Checklist for buying meat in bulk
With food prices on the rise, particularly for meat, fish and their animals’ products like eggs and milk, many people are looking for more affordable ways to purchase food and save on groceries. When it comes to this particular food group, bulk buying seems to make the most sense and is attracting more of a following. Meat and fish can be stored for a long time, if packaged properly. Therefore, if you expect to consume your fair amount of meats and fish over a period of a few months and have the freezer storage, bulk meat buying is also proving to be cost effective and practical. This assumes of course that you’ve done your research to compare prices, quality and service in your area and have defined which criteria are important to you and your family.
The traditional way of buying meat in bulk was to purchase half or a whole cow at once – this is no longer the case. With there now being a broader accessible market thanks to refrigerated delivery vans and the ability to mix, match and personalize orders, the bulk buying industry is catching up to the reality of their demand. There are tons of services and options in which you can pick your desired cuts of meat and fish; time or space out your orders and; split the orders between several households easily because the labelling and weighting is clear.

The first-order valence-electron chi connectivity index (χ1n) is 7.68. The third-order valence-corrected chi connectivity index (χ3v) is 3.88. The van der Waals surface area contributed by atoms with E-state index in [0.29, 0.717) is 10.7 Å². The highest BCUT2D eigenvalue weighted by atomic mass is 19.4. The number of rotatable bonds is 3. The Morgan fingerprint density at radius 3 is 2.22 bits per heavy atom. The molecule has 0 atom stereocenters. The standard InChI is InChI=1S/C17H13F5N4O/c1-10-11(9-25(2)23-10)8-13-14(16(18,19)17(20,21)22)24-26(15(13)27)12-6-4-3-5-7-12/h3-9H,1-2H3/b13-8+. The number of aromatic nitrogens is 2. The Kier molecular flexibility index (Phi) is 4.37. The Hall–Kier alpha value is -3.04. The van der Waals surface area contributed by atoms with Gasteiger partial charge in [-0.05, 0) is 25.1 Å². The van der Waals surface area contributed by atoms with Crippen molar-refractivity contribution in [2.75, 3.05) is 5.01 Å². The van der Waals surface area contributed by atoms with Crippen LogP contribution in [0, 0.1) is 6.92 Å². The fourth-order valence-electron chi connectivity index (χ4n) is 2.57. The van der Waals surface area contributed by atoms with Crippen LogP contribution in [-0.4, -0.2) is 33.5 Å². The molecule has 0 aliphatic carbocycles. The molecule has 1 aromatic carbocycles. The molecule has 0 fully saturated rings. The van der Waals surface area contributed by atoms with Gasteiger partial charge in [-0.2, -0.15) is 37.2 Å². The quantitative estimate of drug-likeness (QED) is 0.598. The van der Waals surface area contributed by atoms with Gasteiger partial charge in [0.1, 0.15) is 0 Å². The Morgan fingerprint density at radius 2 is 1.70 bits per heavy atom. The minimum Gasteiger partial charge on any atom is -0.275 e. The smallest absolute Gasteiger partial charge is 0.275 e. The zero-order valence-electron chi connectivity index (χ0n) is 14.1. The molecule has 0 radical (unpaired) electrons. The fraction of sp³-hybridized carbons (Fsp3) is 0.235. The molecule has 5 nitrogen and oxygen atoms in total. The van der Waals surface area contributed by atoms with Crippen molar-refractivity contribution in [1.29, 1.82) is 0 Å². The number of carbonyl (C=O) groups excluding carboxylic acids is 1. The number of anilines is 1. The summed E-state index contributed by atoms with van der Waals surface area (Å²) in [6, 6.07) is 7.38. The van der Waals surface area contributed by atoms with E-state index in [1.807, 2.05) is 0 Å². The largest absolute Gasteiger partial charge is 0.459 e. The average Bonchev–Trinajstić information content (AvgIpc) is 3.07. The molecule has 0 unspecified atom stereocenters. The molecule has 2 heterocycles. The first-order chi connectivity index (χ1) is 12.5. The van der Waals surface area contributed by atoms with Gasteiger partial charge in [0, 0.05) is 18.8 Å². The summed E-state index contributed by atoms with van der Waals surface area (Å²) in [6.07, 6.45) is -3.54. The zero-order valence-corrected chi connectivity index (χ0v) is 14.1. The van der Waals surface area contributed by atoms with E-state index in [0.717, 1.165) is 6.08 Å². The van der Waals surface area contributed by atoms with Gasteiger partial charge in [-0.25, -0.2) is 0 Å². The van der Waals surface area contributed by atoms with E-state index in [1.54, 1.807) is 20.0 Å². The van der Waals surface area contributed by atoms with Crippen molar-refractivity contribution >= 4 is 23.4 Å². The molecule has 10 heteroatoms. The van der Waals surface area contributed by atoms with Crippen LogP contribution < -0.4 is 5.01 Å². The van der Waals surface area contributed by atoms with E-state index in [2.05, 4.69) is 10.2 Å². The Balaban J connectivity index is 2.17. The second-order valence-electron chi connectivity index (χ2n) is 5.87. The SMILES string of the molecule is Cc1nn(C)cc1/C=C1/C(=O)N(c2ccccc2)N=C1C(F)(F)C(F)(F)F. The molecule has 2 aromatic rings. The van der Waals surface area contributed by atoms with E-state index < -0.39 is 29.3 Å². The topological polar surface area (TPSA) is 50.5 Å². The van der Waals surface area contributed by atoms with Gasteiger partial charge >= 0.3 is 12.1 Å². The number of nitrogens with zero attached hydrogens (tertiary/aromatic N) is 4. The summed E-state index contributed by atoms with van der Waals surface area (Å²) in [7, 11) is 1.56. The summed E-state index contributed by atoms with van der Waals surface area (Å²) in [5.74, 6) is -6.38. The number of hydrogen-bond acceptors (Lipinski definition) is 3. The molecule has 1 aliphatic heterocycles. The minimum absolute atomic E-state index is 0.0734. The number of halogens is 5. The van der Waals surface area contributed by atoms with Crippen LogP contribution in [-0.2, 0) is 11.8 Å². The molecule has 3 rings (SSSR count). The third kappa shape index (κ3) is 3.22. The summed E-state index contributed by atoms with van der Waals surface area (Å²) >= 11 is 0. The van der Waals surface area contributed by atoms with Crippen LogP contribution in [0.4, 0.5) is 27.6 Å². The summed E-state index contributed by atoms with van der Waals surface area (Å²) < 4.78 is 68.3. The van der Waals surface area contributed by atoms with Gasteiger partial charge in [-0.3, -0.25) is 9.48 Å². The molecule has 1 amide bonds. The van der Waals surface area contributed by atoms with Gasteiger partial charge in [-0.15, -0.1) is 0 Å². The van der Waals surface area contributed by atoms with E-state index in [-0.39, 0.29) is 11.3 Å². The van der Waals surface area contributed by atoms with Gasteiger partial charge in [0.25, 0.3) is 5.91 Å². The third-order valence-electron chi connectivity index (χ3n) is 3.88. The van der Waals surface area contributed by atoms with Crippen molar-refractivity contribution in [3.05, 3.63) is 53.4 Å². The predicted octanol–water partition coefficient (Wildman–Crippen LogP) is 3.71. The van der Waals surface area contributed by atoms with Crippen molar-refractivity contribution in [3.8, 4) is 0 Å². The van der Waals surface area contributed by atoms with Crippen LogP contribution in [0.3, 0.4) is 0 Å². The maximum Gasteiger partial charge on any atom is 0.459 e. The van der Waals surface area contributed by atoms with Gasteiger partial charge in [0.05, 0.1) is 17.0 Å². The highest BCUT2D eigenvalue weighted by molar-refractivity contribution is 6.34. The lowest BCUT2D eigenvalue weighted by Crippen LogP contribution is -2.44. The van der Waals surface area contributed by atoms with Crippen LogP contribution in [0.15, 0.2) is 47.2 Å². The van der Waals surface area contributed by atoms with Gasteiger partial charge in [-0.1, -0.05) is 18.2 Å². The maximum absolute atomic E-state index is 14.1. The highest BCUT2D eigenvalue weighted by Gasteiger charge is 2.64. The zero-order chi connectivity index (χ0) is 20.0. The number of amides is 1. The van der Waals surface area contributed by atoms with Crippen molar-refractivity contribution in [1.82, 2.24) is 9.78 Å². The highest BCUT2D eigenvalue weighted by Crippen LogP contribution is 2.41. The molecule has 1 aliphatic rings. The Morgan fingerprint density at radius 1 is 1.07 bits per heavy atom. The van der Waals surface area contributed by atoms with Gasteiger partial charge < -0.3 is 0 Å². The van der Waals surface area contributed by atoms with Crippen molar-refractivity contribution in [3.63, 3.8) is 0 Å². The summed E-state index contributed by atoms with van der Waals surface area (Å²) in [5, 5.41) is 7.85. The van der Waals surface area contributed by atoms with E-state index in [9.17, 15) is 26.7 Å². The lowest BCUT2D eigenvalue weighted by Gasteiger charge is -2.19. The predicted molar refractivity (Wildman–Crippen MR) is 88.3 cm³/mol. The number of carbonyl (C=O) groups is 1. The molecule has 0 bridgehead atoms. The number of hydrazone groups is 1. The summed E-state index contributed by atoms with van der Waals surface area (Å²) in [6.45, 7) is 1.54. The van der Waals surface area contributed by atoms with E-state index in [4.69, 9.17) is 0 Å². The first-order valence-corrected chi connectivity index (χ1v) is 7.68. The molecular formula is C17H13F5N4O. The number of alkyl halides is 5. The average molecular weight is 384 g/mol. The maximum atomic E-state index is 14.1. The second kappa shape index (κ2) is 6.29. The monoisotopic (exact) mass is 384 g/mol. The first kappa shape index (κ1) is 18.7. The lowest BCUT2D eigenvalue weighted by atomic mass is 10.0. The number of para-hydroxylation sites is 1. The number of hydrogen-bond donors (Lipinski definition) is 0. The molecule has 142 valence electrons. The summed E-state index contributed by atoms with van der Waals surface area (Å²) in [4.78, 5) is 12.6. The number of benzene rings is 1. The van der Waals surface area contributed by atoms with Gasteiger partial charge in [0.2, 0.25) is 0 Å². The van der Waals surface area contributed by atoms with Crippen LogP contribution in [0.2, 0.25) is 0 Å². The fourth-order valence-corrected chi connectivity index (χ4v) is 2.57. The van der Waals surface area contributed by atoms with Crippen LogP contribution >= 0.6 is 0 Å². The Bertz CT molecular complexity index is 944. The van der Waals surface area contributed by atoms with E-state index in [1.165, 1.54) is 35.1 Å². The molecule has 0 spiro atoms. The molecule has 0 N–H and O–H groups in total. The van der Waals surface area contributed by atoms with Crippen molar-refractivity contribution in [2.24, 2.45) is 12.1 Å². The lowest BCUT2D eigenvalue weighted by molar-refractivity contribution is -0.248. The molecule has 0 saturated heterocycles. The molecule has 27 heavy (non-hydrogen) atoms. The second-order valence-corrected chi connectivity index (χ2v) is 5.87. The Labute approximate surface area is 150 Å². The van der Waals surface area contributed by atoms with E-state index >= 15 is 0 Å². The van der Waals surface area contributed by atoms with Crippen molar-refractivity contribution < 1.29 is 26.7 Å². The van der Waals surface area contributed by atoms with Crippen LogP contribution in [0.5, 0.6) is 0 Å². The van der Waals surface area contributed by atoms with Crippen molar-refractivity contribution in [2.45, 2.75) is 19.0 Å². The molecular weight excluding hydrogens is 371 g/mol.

There are some pitfalls, however, when it comes to purchasing meat and fish in bulk so we created a checklist for you to guide you to the right decisions for you. We will help you avoid overpaying or being fooled by tacky marketing tactics or shady businesspeople. Make sure you feel comfortable with all of the items below:
1 – Transparent prices
One extremely important factor is transparent pricing. This means prices should be displayed in either price per kg or lb. (kilogram or pound). You will not only know what you’re getting and for how much but will also be able to more easily compare it to pricing you’re familiar with and against other companies’ pricing as well. The main goal of purchasing meat in bulk is that it saves you money.
In your searches you will see that certain prices can go up and down throughout the year due to market demand and supply. It’s common, for example, that the price of steak goes up in the summer due to more BBQing or that the price of certain fish fluctuates with their fishing seasons.